Christianity is his own attitude to religion, expressed in a footnote: "My

position is: God save us from all religions, especially the aggressive

ones!".

It

*> would (B
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*> (J>certainly be even much harder to do than making up patterns of
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*> integers. (B
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*> (J>And how could these transcendental numbers serve as "decorations" if
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*> (B
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*> (J>they were not known at all, or not to the precision produced by the
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*> (B
*

*> (J>text?
*

In fact here is one point at which I would be a little cautious. One cannot

be _sure_ that e was not known at the time of writing of John's gospel,

simply because it was not "officially" known till the 18th Century.

Sometime after the issue was raised initially, I came upon a web-site

dealing with ancient Babylonian mathematics. One speculation was that they

may have known about e, in that the constant (2,43) in their sexagesimal

notation occurred frequently in the solution to certain equations. This

number is 2 + 43/60 or approximately 2.716, which is close to e. Though

this is not that accurate, it occurred sufficiently frequently for the

author (I think it was a university maths dept web-site) to suggest they

knew about e. Other calculations on Babylonian clay tablets (from the Yale

Babylonian Collection YBC 7289) show a remarkable value they calculated for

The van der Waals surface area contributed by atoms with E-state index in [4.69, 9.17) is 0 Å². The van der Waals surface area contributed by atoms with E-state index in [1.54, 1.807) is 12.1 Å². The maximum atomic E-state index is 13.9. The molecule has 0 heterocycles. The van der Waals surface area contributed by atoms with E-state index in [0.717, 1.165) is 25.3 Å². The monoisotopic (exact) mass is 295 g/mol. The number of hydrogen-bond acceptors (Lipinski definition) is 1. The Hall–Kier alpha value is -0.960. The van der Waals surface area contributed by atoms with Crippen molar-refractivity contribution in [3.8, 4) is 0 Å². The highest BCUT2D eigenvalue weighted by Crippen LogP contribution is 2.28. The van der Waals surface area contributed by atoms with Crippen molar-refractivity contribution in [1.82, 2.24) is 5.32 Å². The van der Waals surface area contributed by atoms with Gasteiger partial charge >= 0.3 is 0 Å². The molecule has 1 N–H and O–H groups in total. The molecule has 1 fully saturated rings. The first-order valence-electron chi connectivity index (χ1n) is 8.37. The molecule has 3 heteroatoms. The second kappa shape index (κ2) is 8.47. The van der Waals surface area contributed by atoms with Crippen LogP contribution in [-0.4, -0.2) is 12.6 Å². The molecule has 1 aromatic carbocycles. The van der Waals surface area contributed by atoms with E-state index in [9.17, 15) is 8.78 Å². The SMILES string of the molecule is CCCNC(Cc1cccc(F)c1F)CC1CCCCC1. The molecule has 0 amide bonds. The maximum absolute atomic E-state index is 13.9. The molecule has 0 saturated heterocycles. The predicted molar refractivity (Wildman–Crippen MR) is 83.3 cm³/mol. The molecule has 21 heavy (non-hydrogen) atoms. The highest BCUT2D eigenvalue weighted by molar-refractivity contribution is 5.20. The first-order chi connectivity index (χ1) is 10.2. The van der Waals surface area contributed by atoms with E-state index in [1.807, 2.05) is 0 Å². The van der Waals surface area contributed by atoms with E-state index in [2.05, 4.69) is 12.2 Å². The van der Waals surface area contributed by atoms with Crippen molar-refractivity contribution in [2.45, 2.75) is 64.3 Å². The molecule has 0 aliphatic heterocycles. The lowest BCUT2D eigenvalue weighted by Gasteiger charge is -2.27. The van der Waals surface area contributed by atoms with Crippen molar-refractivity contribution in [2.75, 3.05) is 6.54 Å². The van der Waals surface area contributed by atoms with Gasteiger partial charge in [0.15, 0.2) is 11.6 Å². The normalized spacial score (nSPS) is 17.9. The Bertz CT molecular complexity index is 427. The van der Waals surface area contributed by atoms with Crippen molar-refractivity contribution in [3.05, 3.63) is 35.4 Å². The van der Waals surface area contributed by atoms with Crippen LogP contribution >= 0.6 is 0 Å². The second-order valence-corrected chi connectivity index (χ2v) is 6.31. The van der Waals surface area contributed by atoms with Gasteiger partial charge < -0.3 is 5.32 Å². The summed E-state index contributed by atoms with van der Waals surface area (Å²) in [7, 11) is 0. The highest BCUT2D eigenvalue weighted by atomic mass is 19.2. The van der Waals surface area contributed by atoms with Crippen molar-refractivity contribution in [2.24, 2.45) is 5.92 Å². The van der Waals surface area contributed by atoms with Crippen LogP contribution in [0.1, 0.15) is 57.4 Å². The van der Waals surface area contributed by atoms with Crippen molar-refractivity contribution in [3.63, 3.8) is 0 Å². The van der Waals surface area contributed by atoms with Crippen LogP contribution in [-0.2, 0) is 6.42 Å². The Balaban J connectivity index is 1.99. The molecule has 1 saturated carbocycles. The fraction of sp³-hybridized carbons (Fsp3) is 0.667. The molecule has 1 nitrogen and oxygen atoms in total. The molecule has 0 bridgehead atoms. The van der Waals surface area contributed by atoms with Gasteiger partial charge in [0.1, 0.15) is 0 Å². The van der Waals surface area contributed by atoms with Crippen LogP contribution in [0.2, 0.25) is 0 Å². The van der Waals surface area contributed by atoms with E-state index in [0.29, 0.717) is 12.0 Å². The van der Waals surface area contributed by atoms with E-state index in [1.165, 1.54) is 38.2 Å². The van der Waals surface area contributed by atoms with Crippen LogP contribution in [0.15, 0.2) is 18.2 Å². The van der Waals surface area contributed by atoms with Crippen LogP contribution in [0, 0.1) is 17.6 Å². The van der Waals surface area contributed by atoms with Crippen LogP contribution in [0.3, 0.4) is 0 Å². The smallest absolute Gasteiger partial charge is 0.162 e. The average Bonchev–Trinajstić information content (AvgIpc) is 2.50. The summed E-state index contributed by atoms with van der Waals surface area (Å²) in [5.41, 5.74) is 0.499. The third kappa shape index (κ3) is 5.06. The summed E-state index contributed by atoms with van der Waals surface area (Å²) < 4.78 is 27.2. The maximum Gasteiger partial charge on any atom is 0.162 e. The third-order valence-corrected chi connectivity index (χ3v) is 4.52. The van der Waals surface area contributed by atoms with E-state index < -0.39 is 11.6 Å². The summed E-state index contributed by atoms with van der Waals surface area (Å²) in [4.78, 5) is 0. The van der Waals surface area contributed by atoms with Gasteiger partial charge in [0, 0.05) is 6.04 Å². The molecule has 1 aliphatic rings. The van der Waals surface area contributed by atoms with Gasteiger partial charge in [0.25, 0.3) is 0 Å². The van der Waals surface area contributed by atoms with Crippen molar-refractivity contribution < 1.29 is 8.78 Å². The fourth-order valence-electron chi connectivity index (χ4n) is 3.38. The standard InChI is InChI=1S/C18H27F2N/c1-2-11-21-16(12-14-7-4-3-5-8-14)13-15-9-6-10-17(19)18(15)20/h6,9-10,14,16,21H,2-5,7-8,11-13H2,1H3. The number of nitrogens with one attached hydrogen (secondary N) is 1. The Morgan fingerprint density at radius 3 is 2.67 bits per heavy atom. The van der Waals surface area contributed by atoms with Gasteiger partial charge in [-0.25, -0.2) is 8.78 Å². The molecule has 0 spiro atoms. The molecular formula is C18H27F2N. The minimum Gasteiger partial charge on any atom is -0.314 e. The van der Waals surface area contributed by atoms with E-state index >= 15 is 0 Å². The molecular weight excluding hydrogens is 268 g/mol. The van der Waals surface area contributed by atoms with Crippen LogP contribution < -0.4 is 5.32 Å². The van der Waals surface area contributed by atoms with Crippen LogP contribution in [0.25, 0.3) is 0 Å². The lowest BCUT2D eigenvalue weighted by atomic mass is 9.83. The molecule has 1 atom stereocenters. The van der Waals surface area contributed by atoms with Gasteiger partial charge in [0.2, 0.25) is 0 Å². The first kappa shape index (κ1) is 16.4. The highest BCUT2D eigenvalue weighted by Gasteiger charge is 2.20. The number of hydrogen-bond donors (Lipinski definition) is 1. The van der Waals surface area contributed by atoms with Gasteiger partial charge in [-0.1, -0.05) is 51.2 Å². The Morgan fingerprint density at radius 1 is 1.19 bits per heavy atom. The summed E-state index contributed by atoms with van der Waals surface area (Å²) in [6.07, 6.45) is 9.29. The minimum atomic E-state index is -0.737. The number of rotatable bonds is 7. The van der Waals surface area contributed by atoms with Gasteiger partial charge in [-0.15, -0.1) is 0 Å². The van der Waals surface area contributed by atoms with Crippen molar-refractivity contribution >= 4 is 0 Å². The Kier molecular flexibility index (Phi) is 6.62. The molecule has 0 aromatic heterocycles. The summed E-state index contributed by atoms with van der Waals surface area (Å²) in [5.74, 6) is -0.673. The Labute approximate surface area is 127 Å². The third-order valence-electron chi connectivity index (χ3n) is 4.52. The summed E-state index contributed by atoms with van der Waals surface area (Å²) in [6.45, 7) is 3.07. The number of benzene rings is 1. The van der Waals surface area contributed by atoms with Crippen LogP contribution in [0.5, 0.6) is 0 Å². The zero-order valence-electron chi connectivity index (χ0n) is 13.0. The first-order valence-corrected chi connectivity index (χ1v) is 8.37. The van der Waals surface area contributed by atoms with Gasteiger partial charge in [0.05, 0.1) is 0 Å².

the square root of 2, correct to one part in 10^7, inscribed on a diagram of

a right angle isosceles triangle. This indicates they had advanced

abilities to calculate to high precision, and also that they understood

Pythagoras's theorem, even though this was 1000 years plus before Pythagoras

was born. The point is that knowledge gets learned and then forgotten and

then re-discovered. I'd still say it was a pretty long shot that the author

of John's Gospel knew e, and even if he did, I'd still say it was pretty

well impossible to conceive of a meaningful sentence satisfying all the

numerical constraints.

*>
*

*> (JMy own concern is that it is easy to fall prey to a lot (B
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*> (Jof skulduggery in this business. It has earned a bad (B
*

*> (Jreputation because it's a gimmick used too much by (B
*

*> (Jcranks in all religions to claim the superiority of (B
*

*> (Jtheir special brand of poison over the rest. (B
*

That is certainly true, and something I try to consider all the time. In

fact some Muslims claim a "mathematical miracle" in the Koran, based on the

number 19. However, on examining it, the "facts" they presented didn't have

the geometrical simplicity that is evident from a study of Vernon's